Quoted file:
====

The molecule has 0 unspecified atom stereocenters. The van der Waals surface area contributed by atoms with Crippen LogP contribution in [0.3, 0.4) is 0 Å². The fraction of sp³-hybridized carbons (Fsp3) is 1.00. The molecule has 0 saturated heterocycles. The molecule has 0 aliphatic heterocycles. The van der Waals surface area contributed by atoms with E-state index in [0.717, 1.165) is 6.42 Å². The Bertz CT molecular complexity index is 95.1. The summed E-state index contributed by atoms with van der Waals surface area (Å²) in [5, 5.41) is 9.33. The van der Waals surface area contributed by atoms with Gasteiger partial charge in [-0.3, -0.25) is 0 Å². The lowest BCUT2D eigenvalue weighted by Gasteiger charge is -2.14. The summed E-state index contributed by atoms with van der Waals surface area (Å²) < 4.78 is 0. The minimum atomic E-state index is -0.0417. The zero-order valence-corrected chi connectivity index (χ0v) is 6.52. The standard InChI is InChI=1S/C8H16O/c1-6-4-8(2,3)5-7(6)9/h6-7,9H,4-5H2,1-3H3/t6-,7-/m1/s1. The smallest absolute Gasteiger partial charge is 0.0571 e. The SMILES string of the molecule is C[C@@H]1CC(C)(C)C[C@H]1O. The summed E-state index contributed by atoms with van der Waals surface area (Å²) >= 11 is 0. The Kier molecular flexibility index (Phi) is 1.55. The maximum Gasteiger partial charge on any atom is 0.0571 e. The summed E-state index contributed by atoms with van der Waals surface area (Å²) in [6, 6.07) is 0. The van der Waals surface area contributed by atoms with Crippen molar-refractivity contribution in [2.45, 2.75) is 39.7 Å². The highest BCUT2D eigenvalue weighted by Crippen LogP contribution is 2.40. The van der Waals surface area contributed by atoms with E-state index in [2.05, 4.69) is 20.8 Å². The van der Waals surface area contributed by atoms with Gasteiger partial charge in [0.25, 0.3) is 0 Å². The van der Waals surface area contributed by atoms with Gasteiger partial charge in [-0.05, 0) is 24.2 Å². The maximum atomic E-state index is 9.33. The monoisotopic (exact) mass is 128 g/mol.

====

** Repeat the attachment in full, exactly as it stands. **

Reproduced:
The molecule has 0 unspecified atom stereocenters. The van der Waals surface area contributed by atoms with Crippen LogP contribution in [0.3, 0.4) is 0 Å². The fraction of sp³-hybridized carbons (Fsp3) is 1.00. The molecule has 0 saturated heterocycles. The molecule has 0 aliphatic heterocycles. The van der Waals surface area contributed by atoms with E-state index in [0.717, 1.165) is 6.42 Å². The Bertz CT molecular complexity index is 95.1. The summed E-state index contributed by atoms with van der Waals surface area (Å²) in [5, 5.41) is 9.33. The van der Waals surface area contributed by atoms with Gasteiger partial charge in [-0.3, -0.25) is 0 Å². The lowest BCUT2D eigenvalue weighted by Gasteiger charge is -2.14. The summed E-state index contributed by atoms with van der Waals surface area (Å²) < 4.78 is 0. The minimum atomic E-state index is -0.0417. The zero-order valence-corrected chi connectivity index (χ0v) is 6.52. The standard InChI is InChI=1S/C8H16O/c1-6-4-8(2,3)5-7(6)9/h6-7,9H,4-5H2,1-3H3/t6-,7-/m1/s1. The smallest absolute Gasteiger partial charge is 0.0571 e. The SMILES string of the molecule is C[C@@H]1CC(C)(C)C[C@H]1O. The summed E-state index contributed by atoms with van der Waals surface area (Å²) >= 11 is 0. The Kier molecular flexibility index (Phi) is 1.55. The maximum Gasteiger partial charge on any atom is 0.0571 e. The summed E-state index contributed by atoms with van der Waals surface area (Å²) in [6, 6.07) is 0. The van der Waals surface area contributed by atoms with Crippen molar-refractivity contribution in [2.45, 2.75) is 39.7 Å². The highest BCUT2D eigenvalue weighted by Crippen LogP contribution is 2.40. The van der Waals surface area contributed by atoms with E-state index in [2.05, 4.69) is 20.8 Å². The van der Waals surface area contributed by atoms with Gasteiger partial charge in [0.25, 0.3) is 0 Å². The van der Waals surface area contributed by atoms with Gasteiger partial charge in [-0.05, 0) is 24.2 Å². The maximum atomic E-state index is 9.33. The monoisotopic (exact) mass is 128 g/mol.